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Allocation, allocation, allocation

Andrew Wilson, head of investment at JS&P Towry Law, explains why asset allocation is a vital force.

Numerous academic studies have shown that asset allocation is the primary explanatory factor behind portfolio returns.

To state to the contrary – “this is only true if you get it right” – with no supporting evidence is not a credible position. If you get it wrong, it can be extremely painful but it is still the asset allocation which has driven the return and the academic evidence holds true.

Mark Dampier’s column in Money Marketing last month used Jupiter’s multi-manager team as case in point.

The Jupiter team have, in the past, done well with their asset-allocation decisions and this explains their heterogeneous returns versus their peer group. However, this is also true during the times when they are less successful. Therefore asset allocation calls do indeed explain much of their returns, for better and for worse.

To suggest that time should spent simply selecting the “best” fund managers (whatever that means) rather than asset-allocating and then to end the article with a theory that bonds and property are “fairly fully valued” and that “a more truly diversified portfolio now should be far more one of cash and equities” seems disingenuous in the extreme.

What is true to say though is that it is incredibly difficult to get asset-allocation decisions consistently right.

David Fuller, a professional investor and commentator, reckons: “No one, and I mean no one, can assimilate, let alone make sense, of all the data available. And guess what – we would be no wiser if we could. We would only be a walking database – a repository for conflicting information and opinions.”

The vast majority of investment managers are better off doing what they are supposedly good at – invest-ing – rather than guessing or effectively betting. The asset allocator may have called Japan right one year but he has to repeat that success the following year. Actually, he needs to get two “bets” right each time. This is because any asset-allocation decision involves two calls, what to sell and what to buy and both have to be timed right to be successful.

Hence, it might not be enough to correctly call an upswing in Japan if emerging markets perform even better and that is where you took monies from.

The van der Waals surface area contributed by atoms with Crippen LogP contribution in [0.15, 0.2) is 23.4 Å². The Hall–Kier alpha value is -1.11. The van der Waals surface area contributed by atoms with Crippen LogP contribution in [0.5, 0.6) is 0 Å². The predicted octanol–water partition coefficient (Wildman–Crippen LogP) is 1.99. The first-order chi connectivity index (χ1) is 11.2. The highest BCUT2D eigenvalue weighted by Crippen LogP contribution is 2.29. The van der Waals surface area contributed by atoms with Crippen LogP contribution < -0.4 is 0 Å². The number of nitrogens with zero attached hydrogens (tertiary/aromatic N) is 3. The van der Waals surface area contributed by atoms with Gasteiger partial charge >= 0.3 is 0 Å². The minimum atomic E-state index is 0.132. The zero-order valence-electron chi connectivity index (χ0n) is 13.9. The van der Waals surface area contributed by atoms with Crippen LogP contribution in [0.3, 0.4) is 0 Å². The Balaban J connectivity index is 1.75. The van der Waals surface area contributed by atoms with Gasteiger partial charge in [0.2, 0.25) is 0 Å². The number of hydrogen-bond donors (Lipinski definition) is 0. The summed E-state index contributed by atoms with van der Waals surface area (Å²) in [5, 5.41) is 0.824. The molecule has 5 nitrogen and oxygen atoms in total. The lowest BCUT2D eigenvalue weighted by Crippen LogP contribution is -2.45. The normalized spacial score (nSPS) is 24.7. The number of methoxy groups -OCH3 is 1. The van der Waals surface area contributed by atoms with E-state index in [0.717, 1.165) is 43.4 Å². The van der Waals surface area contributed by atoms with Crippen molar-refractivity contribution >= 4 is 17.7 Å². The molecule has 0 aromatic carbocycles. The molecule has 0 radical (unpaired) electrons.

An alternative to the stressful life of constantly trying to know more about geopolitics and macro-economics than the comb-ined knowledge of thous-ands of market participants is to take a longer strategic asset-allocation view and spend more of your time on where you can add value.

This was identified in the Money Marketing article, albeit in a slightly simplistic and self-evident manner, as the pursuit of the “best” fund managers.

Perhaps even more important is the blending of such managers into a riskcontrolled portfolio, whereby the end-investor has a properly balanced exposure to each asset class and is compensated for every unit of risk being taken, and monitored, on his or her behalf. This is what the best, and most highly resourced portfolio managers can do for you.

However, this is an incredibly tough discipline in which to succeed. Markets are zero-sum games to their participants and the addition of trading costs and fees mean the average investor will underperform the market as a whole. This will compound up to a position whereby they seriously lag the relevant index over time.

The best active managers are notoriously difficult to identify in advance and most seem to outperform only for a limited period of time.

They either find their “edge” difficult to replicate with much bigger sums under management or they may be poached by another group or depart to run hedge fund money. Surveys continually show that a big majority of fund managers have been in situ for less than three years.

This is too short a period to be able to judge their capabilities fully, partly because it is less than a full economic or market cycle. But this does not stop the industry trying to torture their past performance data into revealing a definite answer.

The more you demand of the data the less useful it is and most fund selectors simply end up buying the funds that are top decile over one and or three years, their differing torture techniques ending up with an answer less sophisticated than their process would have you believe.

Most funds at either the top or the bottom of performance league tables are usually those that have taken the most risk and got away with it (or not), or those whose manger’s style has been most suited to recent conditions (or not).

There are clear implications for mean reversion – witness the sorry sight of some portfolio managers switching into the latest hot fund just as it pays a visit to the fridge.

It is probably unfair to choose one example (and apologies to all concerned), but Dave Mitchinson’s JPM Japan fund was an interesting case in 2006. Mitchinson had a track record of strong performance, from his time at Framlington. But this was over a reasonably short time period. Under different market conditions and at a different investment house it became an altogether sorrier story.

Had they called market conditions wrong in Japan, or not understood the fund in the first place? Presumably, it has to be one or the other.